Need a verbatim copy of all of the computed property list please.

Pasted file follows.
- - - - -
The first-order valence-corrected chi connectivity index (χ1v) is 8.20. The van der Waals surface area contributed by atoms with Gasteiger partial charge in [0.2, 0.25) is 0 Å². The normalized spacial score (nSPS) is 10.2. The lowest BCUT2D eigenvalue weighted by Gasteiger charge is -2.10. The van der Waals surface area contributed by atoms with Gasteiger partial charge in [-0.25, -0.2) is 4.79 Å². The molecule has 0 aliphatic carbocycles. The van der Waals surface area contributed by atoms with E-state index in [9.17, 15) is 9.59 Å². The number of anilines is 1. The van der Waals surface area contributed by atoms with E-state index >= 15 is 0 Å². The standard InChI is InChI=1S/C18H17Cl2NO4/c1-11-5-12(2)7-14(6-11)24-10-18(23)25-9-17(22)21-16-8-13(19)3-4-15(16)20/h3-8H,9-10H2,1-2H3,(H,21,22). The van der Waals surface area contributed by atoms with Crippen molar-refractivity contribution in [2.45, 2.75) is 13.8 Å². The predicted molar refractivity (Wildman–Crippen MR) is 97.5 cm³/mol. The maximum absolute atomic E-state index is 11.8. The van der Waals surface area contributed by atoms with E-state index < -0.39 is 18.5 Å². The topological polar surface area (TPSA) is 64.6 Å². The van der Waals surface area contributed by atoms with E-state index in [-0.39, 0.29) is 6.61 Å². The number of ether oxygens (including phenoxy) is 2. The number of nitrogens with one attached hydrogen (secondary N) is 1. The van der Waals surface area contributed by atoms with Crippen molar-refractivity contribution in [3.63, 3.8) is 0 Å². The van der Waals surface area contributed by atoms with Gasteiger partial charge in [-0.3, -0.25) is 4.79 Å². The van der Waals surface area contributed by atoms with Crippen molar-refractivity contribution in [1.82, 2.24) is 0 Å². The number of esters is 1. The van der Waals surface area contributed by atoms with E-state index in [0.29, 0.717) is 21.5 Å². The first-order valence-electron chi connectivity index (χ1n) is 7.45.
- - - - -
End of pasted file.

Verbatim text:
The first-order valence-corrected chi connectivity index (χ1v) is 8.20. The van der Waals surface area contributed by atoms with Gasteiger partial charge in [0.2, 0.25) is 0 Å². The normalized spacial score (nSPS) is 10.2. The lowest BCUT2D eigenvalue weighted by Gasteiger charge is -2.10. The van der Waals surface area contributed by atoms with Gasteiger partial charge in [-0.25, -0.2) is 4.79 Å². The molecule has 0 aliphatic carbocycles. The van der Waals surface area contributed by atoms with E-state index in [9.17, 15) is 9.59 Å². The number of anilines is 1. The van der Waals surface area contributed by atoms with E-state index >= 15 is 0 Å². The standard InChI is InChI=1S/C18H17Cl2NO4/c1-11-5-12(2)7-14(6-11)24-10-18(23)25-9-17(22)21-16-8-13(19)3-4-15(16)20/h3-8H,9-10H2,1-2H3,(H,21,22). The van der Waals surface area contributed by atoms with Crippen molar-refractivity contribution in [2.45, 2.75) is 13.8 Å². The predicted molar refractivity (Wildman–Crippen MR) is 97.5 cm³/mol. The maximum absolute atomic E-state index is 11.8. The van der Waals surface area contributed by atoms with E-state index < -0.39 is 18.5 Å². The topological polar surface area (TPSA) is 64.6 Å². The van der Waals surface area contributed by atoms with E-state index in [-0.39, 0.29) is 6.61 Å². The number of ether oxygens (including phenoxy) is 2. The number of nitrogens with one attached hydrogen (secondary N) is 1. The van der Waals surface area contributed by atoms with Crippen molar-refractivity contribution in [3.63, 3.8) is 0 Å². The van der Waals surface area contributed by atoms with Gasteiger partial charge in [-0.3, -0.25) is 4.79 Å². The van der Waals surface area contributed by atoms with Crippen molar-refractivity contribution in [1.82, 2.24) is 0 Å². The number of esters is 1. The van der Waals surface area contributed by atoms with E-state index in [0.29, 0.717) is 21.5 Å². The first-order valence-electron chi connectivity index (χ1n) is 7.45.